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MIT

Scientists at MIT have created a chip that is said to enhance digital snapshots more quick...

Snapshots banged off on a smartphone, tablet or point-and-shoot camera could soon be getting a lot better looking thanks to a new processor chip. Developed by researchers at MIT’s Microsystems Technology Laboratory, the new chip enhances images within milliseconds, and reportedly uses much less power than the image processing software installed on some devices.  Read More

Cross-training techniques can help robots and humans work better together

Like many people, I spend most of my time worrying about the inevitable robot uprising. MIT is doing its bit to put off that day with its experiments in teaching robots and humans to work together peacefully. Using cross-training techniques, the researchers got robots and humans to swap jobs so they could see things from the others' point of view and carry out tasks more efficiently when working together.  Read More

A conceptual image of the vaccine patch developed at MIT that could enable the use of DNA ...

Taking a two-month-old in for vaccination shots and watching them get stuck with six needles in rapid succession can be painful for child and parent alike. If the work of an MIT team of researchers pans out, those needles may be thing of the past thanks to a new dissolvable polymer film that allows the vaccination needle to be replaced with a patch. This development will not only make vaccinations less harrowing, but also allow for developing and delivering vaccines for diseases too dangerous for conventional techniques.  Read More

Each cube is comprised of a colored LED, an accelerometer, IR receivers, and a battery, wh...

With a few drinks under our belts, many of us can think every thought that crosses our mind is a work of genius, and one student at MIT certainly drew some alcohol-induced inspiration after a late night of revelry – though not exactly the way he would've liked. Following a party that ended with a trip to the hospital, Dhairya Dand created a set of "ice cubes" that track how much you drink and flash red to tell you when you've had too much.  Read More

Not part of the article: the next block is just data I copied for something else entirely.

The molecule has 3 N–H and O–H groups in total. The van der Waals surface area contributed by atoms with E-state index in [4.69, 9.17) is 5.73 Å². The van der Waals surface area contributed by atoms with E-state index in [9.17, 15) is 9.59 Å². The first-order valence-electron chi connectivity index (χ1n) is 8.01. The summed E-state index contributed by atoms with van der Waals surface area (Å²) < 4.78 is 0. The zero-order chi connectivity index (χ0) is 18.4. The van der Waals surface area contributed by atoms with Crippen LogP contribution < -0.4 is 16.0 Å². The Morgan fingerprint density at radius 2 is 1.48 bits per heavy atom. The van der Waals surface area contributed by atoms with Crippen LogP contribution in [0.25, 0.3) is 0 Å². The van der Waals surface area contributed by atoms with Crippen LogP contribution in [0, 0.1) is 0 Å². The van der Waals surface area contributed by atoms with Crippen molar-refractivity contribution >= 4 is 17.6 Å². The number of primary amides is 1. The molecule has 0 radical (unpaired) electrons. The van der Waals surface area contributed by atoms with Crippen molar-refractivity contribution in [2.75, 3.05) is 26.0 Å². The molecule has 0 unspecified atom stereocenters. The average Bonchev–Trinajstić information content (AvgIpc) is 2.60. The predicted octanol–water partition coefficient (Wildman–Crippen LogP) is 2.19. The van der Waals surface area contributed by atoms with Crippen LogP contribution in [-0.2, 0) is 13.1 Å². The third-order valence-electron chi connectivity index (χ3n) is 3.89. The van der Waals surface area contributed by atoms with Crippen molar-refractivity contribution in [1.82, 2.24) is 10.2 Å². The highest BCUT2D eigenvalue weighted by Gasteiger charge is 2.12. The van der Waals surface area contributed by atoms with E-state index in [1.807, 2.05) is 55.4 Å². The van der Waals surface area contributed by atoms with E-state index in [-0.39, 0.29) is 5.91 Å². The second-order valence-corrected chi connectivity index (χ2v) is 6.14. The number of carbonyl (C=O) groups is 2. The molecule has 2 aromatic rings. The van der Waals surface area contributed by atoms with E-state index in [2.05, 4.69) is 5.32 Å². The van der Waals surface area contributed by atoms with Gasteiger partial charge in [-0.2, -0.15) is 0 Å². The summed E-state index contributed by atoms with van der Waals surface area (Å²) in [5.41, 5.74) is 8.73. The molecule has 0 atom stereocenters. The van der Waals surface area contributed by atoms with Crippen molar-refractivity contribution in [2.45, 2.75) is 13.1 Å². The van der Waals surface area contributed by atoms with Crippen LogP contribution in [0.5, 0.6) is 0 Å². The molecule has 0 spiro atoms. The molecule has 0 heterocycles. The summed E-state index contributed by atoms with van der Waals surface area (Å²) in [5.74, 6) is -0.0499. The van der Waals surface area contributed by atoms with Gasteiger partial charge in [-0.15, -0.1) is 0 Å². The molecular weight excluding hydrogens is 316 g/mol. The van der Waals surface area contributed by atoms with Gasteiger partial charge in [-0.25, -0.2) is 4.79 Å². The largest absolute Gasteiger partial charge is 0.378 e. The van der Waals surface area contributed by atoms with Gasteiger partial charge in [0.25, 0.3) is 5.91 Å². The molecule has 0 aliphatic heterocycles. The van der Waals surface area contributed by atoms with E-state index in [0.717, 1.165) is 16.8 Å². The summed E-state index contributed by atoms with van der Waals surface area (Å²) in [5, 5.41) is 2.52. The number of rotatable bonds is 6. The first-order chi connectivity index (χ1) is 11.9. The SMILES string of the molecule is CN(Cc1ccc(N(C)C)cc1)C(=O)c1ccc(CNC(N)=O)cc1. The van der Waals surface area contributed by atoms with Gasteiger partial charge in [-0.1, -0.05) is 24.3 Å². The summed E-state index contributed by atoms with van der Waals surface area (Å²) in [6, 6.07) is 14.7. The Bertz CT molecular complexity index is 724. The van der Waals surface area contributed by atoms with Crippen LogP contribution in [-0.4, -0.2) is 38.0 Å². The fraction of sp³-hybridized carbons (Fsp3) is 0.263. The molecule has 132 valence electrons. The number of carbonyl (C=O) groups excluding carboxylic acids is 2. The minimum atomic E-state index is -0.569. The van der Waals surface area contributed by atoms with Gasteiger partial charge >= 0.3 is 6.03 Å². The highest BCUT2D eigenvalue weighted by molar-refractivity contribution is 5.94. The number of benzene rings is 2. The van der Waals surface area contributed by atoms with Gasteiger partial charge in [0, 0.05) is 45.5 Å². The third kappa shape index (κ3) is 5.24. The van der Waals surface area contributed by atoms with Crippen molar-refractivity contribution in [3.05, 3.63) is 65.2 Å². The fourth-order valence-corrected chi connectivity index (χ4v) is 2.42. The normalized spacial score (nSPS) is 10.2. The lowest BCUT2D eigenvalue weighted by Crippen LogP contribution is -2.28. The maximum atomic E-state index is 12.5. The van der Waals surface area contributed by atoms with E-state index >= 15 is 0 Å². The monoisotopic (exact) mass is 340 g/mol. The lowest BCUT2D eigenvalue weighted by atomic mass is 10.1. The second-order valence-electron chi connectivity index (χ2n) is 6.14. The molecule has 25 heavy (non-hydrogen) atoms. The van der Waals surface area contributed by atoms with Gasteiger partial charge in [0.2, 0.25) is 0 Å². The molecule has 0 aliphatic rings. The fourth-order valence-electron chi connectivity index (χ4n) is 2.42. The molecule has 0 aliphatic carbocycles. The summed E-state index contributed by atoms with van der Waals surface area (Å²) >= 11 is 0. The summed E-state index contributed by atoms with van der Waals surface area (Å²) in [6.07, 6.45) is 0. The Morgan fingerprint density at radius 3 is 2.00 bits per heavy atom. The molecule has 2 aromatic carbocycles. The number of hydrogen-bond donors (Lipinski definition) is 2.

The new polymer film developed at MIT  that generates power from water vapor (Image: Ning ...

A team of researchers at MIT’s David H. Koch Institute for Integrative Cancer Research has developed a new polymer film that generates power from water vapor. Consisting of two polymer films, the material makes remarkably acrobatic somersaults in the presence of even tiny traces of evaporated water, opening the way for new types of artificial muscles for controlling robotic limbs or powering micro and nanoscopic devices.  Read More

Simulation of the clotting process, showing the platelets in gold and the Willebrand facto...

Blood clots are one way in which the body heals itself after injuries on even the tiniest level. The process is fast, reliable and goes on every minute of the day without our being aware of it. Now, a team led by MIT assistant professor of materials science and engineering Alfredo Alexander-Katz is studying blood clots as a new model for producing self-healing materials.  Read More

Designed as an educational development kit for experienced hobbyists, the 10-inch tall one...

Educational electronics kits like the one from Minty Geek are a great introduction to the world of circuit building and electronic tinkering, but are perhaps a little too basic for more advanced hobbyists. Three MIT students are currently enjoying enormous success on the Kickstarter crowd-funding platform with a DIY Tesla coil kit called oneTesla that can make artificial lightning sing ... well, erm, play music from a MIDI source. Now where did I put that polyphonic version of This Town Ain't Big Enough For Both Of Us by Sparks?  Read More

A blind cave fish, that gets around underwater just fine (Photo: Frank Vassen)

Ever wonder how fish can find their way around so easily in murky water? Well, most of them use something called their lateral line – a row of hair cells down either side of their body that detect changes in water pressure caused by movement, or by water flowing around objects. Now, scientists from Singapore’s Nanyang Technological University and MIT have copied the lateral lines of the blind cave fish, in a man-made system designed to allow autonomous underwater vehicles (AUVs) to navigate more accurately and efficiently.  Read More

A cross-section transmission electron micrograph of the tiny new transistor

As there is a finite number of transistors that can be effectively packed onto a silicon chip, researchers have been searching for an alternative to silicon that would allow integrated circuit development to continue to keep pace with Moore's Law. Researchers at MIT have recently used indium gallium arsenide to create the smallest transistor ever built from a material other than silicon. The new transistor, which is said to “work well,” is just 22 nanometers long and is a metal-oxide semiconductor field-effect transistor (MOSFET), which is the kind typically used in microprocessors.  Read More

Scientists have created a mussel-inspired gel, which may ultimately save human lives  (Pho...

Mussels have an amazing ability to cling to rocks, even when buffeted by large waves and ocean debris on a daily basis. Now, scientists have created a bioadhesive gel inspired by those mussels, that could potentially be used to reinforce weakened blood vessels.  Read More

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